Last Updated: 2018-05-14
In a landmark decision, the US Supreme Court voted 7-2 to overturn the 1992 Professional and Amateur Sports Protection Act (PASPA) and uphold a 2014 New Jersey law permitting sports betting at casinos and racetracks across the state. The state had filed suit, claiming the law was a direct violation of the 10th Amendment’s “Commandeering Clause.”.
The issue at stake was not the legality of sports betting, but whether or not Congress can force states to enforce federal prohibitions. Although New Jersey had voted to legalize sports betting in 2011 and again in 2014, they had been successfully sued by the NCAA, as well as the four major American sports leagues, claiming the new laws were a violation of PASPA.
The courts had ruled against New Jersey at every turn and, after a federal appeals court ruled in 2016 the PASPA prohibited states from allowing sports betting, the Supreme Court agreed to hear the case. Ex-New Jersey governor, Chris Christie tweeted today, “It’s a great day for the rights of states and the people to make their own decisions.”
Casino stocks were up sharply after the news broke, with the big winners being Caesar’s (up 6%) and Penn National Gaming (up 4%). The other big winner was fantasy sports giant DraftKings, who had earlier expressed a desire to expand their operations to include sports betting.
Industry analysts estimate that $150 billion is wagered by Americans on sporting contests with just 3% coming from legal wagers in Nevada. Today’s ruling opens the way for states to set their own rules regarding what can and cannot be wagered on, as well as what percentage of the “take” will be paid in taxes. Christie had testified that New Jersey could have a system up in running “in two weeks.”
In anticipation of today’s ruling, the NBA and MLB have already lobbied some state legislatures with a plan for how sports betting would work. Both plans include a 1% “integrity fee” which would be paid directly to the respective leagues. The NCAA’s chief legal officer, Donald Remy said in a statement, “Today the United States Supreme Court issued a clear decision that PASPA is unconstitutional, reversing lower courts that said otherwise. While we are still reviewing the decision to understand the overall implications for college sports, we will adjust sports wagering and championship policies to align with the direction from the court.”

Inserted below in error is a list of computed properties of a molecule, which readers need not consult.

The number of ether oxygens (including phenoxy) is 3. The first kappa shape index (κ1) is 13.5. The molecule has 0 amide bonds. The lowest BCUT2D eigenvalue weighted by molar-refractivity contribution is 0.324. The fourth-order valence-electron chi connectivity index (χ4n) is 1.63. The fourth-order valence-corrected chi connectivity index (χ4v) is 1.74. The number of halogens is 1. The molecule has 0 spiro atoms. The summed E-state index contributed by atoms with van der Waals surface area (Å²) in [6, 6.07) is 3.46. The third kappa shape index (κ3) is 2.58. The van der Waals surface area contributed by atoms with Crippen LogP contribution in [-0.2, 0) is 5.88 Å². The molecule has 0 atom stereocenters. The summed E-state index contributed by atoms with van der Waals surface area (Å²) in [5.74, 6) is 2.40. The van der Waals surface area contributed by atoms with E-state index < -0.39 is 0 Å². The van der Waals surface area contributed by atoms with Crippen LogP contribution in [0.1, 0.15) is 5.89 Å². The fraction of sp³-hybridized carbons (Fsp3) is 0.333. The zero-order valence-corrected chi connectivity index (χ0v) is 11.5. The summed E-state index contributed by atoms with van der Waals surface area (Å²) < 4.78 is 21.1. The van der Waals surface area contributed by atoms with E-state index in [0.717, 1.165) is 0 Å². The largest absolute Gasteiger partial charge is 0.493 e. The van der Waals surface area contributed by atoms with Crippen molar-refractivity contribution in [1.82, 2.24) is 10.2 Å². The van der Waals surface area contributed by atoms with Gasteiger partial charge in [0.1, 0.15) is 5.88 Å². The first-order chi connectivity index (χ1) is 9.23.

However, anyone looking to download an app and start throwing money down like they’re Jimmy the Greek, needs to take a deep breath. There’s a couple of things that need to happen. First of all, this decision gives Congress the choice of creating a national law or simply letting each individual state set their own rules. The smart money is on Congress taking a hard pass , but it hasn’t happened yet. Secondly, each state will then have to craft their own legislation to regulate the industry within their borders. New Jersey and West Virginia have both passed legislation and could conceivably be taking bets by the 4th of July. Many other states have bills in the hopper but many state legislatures have adjourned for the summer and won’t take action until they get back.
While today’s ruling is certainly a victory for sports bettors across the country, what still remains to be seen is how the states choose to wet their beak. Their first instinct will be to tax the hell out of it to generate as much revenue as humanly possible. Two quick words of caution: Tread lightly. If they try to take too much pie, they will have no choice but to raise the odds. Sure they’ll still get the tourists and the casino regulars who are accustomed to playing carnival games with a -10% house edge. But, once they’ve learned it isn’t as easy it seems, those players will dry up and blow away. What you’ll be left with are the grinders like me. Guys who like playing but don’t do it for a living. We manage our bankroll, we research our bets…and we line shop. If I can get the Celtics -1 at -110 at my offshore book or -130 at my local casino, what do you reckon I’m going to do? What are most of us going to do? We’re going to play smart, knowing full well that the difference in odds can be the difference between grinding out a small profit or being in the red.
The most important aspect of how it gets implemented will be which states have the vision and the best grasp of modern technology. Because this won’t be a game-changer until they give us the ability to place our bets over the internet from the comfort of our own homes. Again, using myself as an example, am I more likely to drive 25 minutes from my house and bet in a casino sportsbook, or will I choose to stay home and make my picks from the comfort of my recliner? The same goes for the derivatives market. I’m much more likely to make an in-game bet from my phone than I am to spend the entire day in a sports book waiting for optimal opportunities.
The bottom line is, it’s like playing a three-team parlay. We were a slight dog in the first game, but we hit it. However, we still have two games to go and we’re probably not the favorite in either one of them. Betting on politicians to not be greedy and to not only understand, but to embrace modern technology is a tall ask. So, we’ve hit the first game and we’re still holding our tickets tightly. It’s now up to state legislatures around the country to send us home winners.
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